Parliament demands answers over poor management of SA's borders
The National Assembly's home affairs portfolio committee wants answers to what led to the congestion at two of the country's busiest land border posts in December.
MPs have argued that the congestion at the Beitbridge border on December 23 and 26 could have led to a humanitarian crisis.
The committee visited three border posts — Beitbridge, Lebombo and Mbuzini — this month, where they saw first-hand the congestion and the numbers of undocumented foreigners illegally entering the country. MPs also witnessed poor adherence to Covid-19 regulations, they said.
Department officials briefed MPs about the situation at each entry port.
“It is recommended that a multi-department investigation led by the department of home affairs should be conducted on what went wrong during the festive season.
“The outcomes of the inquiry should form part of the borderline operational plan during the peak period and times of crisis such as Covid-19,” said the committee in its oversight report adopted on Tuesday.
The committee found that:
There were fewer people who crossed both the Beitbridge and Lebombo ports of entry than in 2019, but there was still congestion;
Home affairs did not have time frames on what needs to be done;
There was no commitment shown by home affairs to fund and operationalise the border management authority. The Border Management Authority Bill, which was signed into law in July 2020, provides for the establishment of the authority which will, as an objective of the act, replace about 18 government departments and agencies that play different roles in border control;
There was no political will to resolve the issue at the borders;
There is no joint planning and co-ordination among the government departments and state organs operating at the ports of entry;
There is little evidence of co-operation between the South African government and the six neighbouring countries with respect to finding common ground on border management and security. MPs said this meant if one country closed its borders, innocent citizens get caught in the middle;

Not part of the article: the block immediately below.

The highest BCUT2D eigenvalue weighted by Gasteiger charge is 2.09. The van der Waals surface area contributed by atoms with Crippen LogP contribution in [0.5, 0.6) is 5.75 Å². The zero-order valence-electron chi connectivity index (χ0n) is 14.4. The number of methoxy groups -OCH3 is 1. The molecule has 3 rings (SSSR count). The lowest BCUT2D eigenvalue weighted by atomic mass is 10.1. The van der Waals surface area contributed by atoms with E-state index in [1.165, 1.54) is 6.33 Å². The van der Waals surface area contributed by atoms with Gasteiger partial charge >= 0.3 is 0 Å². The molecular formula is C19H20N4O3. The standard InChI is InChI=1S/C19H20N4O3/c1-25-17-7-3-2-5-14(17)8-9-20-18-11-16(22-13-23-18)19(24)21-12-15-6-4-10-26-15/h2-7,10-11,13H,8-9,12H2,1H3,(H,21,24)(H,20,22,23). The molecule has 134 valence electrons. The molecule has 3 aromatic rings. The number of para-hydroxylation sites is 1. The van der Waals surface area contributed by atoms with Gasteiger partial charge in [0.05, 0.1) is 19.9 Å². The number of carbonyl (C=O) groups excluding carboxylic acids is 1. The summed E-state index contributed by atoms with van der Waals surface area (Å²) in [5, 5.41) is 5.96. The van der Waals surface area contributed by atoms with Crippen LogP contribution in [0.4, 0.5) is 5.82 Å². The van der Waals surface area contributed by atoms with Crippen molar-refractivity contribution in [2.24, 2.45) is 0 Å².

The second-busiest land border post, Lebombo, does not operate 24 hours a day, which adds to the congestion; and
The department of home affairs, which is responsible for managing entry and exit into the country was not co-ordinating other stakeholders at the borders and this meant there was no leadership and no accountability at the operational level of border management.
The committee called for “political will” to resolve the challenges at the border posts, saying there needed to be a commitment by the SA government to fund and make the Border Management Act operational.
They have called on home affairs minister Aaron Motsoaledi to present an implementation plan with time frames as soon as possible.
MPs tasked the department to co-ordinate other government departments and state organs operating at the border to ensure enough staff is deployed to deal with testing and to ensure that Covid-19 protocols are adhered to.
MPs also tasked Motsoaledi with engaging his SA development community (SADC) counterparts to ensure smooth operation at the ports of entry during peak seasons.
“It is evident that no amount of border security deterrence will prevent illegal immigrants crossing into SA. The most crucial border security and management instrument is to promote political stability, good governance, and economic growth in the SADC region,” reads the report.
It said SA, through available multilateral forums and international relations instruments, should endeavour to assist the region in improving its socio-economic conditions.
“This will require political will and determination from the country’s executive,” said MPs.
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